Today, monetary policy in most economies is based on an explicit inflation target, as aiming for price stability has served both developed and emerging markets well.
Until pandemic-related disruptions to supply chains and labor markets began fueling rapid price growth, inflation was well below target in major economies and, sooner or later, the question of what to do in such situations will return.
The 20th century American economist Irving Fisher had an answer. Economic orthodoxy dictates that central bankers raise nominal interest rates when inflation exceeds policymakers’ target. After all, rising interest rates reduce borrowing and spending, cool the economy, and dampen inflation.
Fisher, however, argued that when inflation is too low, central banks should raise their nominal interest rate targets. He argued that there is a positive correlation between nominal interest rates and inflation. This relationship, known as the Fisher effect, is visible in economic data. Modern macroeconomists interpret causality as running from inflation to nominal interest rates.
Turkey is the first country to put Fisher’s theory to the test – but with a crucial twist. Turkish officials believe that high interest rates cause inflation, so they claim there is a causal link in the other direction. Lower interest rates, according to the Turkish authorities, should reduce inflation. After all, as Fisher argued, the nominal interest rate is the sum of the real interest rate and future inflation. If the real interest rate is constant, the only long-term effect of the reduction in the nominal interest rate will be a reduction in inflation, since any effect on the real interest rate resulting from the reduction in the nominal interest rate nominal interest will disappear in the long run.
But in the short term, this monetary neutrality is absent, so a fall in the nominal interest rate also reduces the real interest rate. And it hurts both domestic and foreign savers, which is a major problem for a country like Turkey, which has a persistent current account deficit to finance its economic growth.
With a currently negative real interest rate, the neo-fisherian experience will aggravate Turkey’s inflation problem. A country that needs both domestic and foreign savings to finance rapid growth cannot offer those savers negative returns.
To encourage further domestic savings, the government recently announced a new policy: if the decline of the pound against major currencies exceeds short-term bank interest rates, the government will pay the difference to holders of lira deposits. For example, if banks pay 15% on lira deposits at 12 months and the lira depreciates by 20% during this period, the Treasury will return the depositors whole.
While this policy may protect domestic savers and prevent them from abandoning the pound, it does nothing to encourage foreign savers. The resulting outflow of foreign capital will accelerate the depreciation of the pound and further fuel inflation. And, because the policy places all of the currency risk on the government, it will weaken public finances and could eventually lead to debt monetization.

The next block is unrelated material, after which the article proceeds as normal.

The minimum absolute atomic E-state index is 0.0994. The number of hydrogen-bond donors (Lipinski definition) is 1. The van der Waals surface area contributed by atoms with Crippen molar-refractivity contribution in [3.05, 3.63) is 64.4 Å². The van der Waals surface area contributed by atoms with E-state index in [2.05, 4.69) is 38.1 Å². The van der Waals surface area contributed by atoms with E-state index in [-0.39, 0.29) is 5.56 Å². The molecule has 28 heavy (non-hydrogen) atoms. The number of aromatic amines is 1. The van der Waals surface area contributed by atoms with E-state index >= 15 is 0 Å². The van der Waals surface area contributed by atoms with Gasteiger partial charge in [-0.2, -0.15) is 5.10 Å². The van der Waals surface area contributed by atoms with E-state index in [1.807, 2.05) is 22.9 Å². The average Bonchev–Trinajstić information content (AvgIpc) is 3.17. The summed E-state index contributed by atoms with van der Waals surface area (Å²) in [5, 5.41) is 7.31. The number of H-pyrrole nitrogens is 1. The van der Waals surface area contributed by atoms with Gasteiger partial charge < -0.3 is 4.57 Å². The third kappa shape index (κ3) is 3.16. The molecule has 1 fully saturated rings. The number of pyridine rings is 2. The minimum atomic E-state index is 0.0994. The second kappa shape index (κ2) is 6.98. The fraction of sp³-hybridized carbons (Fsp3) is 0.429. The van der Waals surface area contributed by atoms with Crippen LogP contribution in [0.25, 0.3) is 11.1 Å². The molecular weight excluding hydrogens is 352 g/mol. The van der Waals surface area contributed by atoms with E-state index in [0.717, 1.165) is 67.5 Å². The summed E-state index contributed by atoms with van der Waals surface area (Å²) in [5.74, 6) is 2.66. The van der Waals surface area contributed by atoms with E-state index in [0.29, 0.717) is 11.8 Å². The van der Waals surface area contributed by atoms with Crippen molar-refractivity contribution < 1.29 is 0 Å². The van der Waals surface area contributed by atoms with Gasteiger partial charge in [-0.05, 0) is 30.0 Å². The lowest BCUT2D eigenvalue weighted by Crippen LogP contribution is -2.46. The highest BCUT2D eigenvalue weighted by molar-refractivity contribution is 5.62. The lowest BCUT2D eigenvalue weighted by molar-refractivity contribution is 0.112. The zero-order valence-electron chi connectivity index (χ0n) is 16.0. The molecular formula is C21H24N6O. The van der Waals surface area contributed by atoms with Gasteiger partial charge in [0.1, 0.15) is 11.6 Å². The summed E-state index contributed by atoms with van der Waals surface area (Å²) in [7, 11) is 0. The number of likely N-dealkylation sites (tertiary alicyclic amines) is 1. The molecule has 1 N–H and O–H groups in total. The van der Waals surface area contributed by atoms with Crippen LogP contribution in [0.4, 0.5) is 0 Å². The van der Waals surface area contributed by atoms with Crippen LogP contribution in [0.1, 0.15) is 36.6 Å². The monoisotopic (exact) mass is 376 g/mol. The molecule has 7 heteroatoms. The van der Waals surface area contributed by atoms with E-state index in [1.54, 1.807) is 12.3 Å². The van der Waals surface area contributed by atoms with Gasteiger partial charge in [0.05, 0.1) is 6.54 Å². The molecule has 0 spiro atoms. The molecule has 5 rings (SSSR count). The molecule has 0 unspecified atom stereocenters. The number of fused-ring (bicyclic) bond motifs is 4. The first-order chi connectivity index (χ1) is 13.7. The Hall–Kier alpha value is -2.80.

Why would the government put in place a more costly alternative to a more restrictive monetary policy? The answer is simple: Turkey’s short-term growth model relies on credit, which requires domestic borrowers to be able to borrow at low interest rates.
But the role of foreign capital flows in these domestic lending rates betrays the model’s fatal flaw. If a country has external financing needs and finances its growth with foreign savings, capital flows are a more important determinant of short-term domestic lending rates than the monetary policy rate – a phenomenon known as of “disconnection of short rates”. Indeed, national banks depend on international financial markets for financing.
For foreigners lending to these banks, there should be no difference between lira deposit rates and dollar deposit rates once adjusted for expected depreciation. This is not true in the Turkish case.
If foreign institutions lend in lira, they charge a risk premium, which has now increased, due to the massive depreciation of the exchange rate. And if they lend in dollars, they charge a premium for the risk of default, which has also increased. The recent record spreads on Turkish credit default swaps are a good example. As foreign investors abandon Turkish markets – or charge higher risk premiums to stay – currency depreciation and inflation will rise.
To defend the lira and revive capital inflows, inflation targeting must be done well. If inflation exceeds the official target, policy rates should be increased to cool the economy and stabilize prices. A small open economy that finances its growth with foreign savings cannot fight inflation and stem currency depreciation without a credible monetary policy. A neo-fisherian approach is no substitute.
Sebnem Kalemli-Özcan, former Senior Policy Advisor at the International Monetary Fund, is Professor of Economics at the University of Maryland, College Park.© Project Syndicate 2022www.project-syndicate.org